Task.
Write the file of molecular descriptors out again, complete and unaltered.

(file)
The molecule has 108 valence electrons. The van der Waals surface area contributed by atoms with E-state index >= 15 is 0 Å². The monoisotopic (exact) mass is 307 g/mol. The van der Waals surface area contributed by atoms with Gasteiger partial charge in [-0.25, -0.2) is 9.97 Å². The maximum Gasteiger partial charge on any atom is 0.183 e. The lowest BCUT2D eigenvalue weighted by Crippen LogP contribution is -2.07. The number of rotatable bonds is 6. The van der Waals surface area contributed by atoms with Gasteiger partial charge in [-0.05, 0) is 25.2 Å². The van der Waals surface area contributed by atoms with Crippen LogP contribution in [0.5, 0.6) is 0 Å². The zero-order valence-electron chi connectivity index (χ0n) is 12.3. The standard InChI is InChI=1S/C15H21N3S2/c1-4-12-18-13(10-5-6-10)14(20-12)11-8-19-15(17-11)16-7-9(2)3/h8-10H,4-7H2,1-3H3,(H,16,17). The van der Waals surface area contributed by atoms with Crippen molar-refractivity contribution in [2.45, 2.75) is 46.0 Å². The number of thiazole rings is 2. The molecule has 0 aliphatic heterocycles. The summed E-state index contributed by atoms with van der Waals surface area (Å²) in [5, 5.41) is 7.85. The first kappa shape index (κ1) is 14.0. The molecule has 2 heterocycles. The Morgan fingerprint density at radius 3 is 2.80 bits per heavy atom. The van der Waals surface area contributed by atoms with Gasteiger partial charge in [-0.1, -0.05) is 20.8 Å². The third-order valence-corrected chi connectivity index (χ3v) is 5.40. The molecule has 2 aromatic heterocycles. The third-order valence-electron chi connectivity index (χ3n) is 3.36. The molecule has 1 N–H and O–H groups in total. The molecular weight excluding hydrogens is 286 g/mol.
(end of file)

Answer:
The molecule has 108 valence electrons. The van der Waals surface area contributed by atoms with E-state index >= 15 is 0 Å². The monoisotopic (exact) mass is 307 g/mol. The van der Waals surface area contributed by atoms with Gasteiger partial charge in [-0.25, -0.2) is 9.97 Å². The maximum Gasteiger partial charge on any atom is 0.183 e. The lowest BCUT2D eigenvalue weighted by Crippen LogP contribution is -2.07. The number of rotatable bonds is 6. The van der Waals surface area contributed by atoms with Gasteiger partial charge in [-0.05, 0) is 25.2 Å². The van der Waals surface area contributed by atoms with Crippen LogP contribution in [0.5, 0.6) is 0 Å². The zero-order valence-electron chi connectivity index (χ0n) is 12.3. The standard InChI is InChI=1S/C15H21N3S2/c1-4-12-18-13(10-5-6-10)14(20-12)11-8-19-15(17-11)16-7-9(2)3/h8-10H,4-7H2,1-3H3,(H,16,17). The van der Waals surface area contributed by atoms with Crippen molar-refractivity contribution in [2.45, 2.75) is 46.0 Å². The number of thiazole rings is 2. The molecule has 0 aliphatic heterocycles. The summed E-state index contributed by atoms with van der Waals surface area (Å²) in [5, 5.41) is 7.85. The first kappa shape index (κ1) is 14.0. The molecule has 2 heterocycles. The Morgan fingerprint density at radius 3 is 2.80 bits per heavy atom. The van der Waals surface area contributed by atoms with Gasteiger partial charge in [-0.1, -0.05) is 20.8 Å². The third-order valence-corrected chi connectivity index (χ3v) is 5.40. The molecule has 2 aromatic heterocycles. The third-order valence-electron chi connectivity index (χ3n) is 3.36. The molecule has 1 N–H and O–H groups in total. The molecular weight excluding hydrogens is 286 g/mol.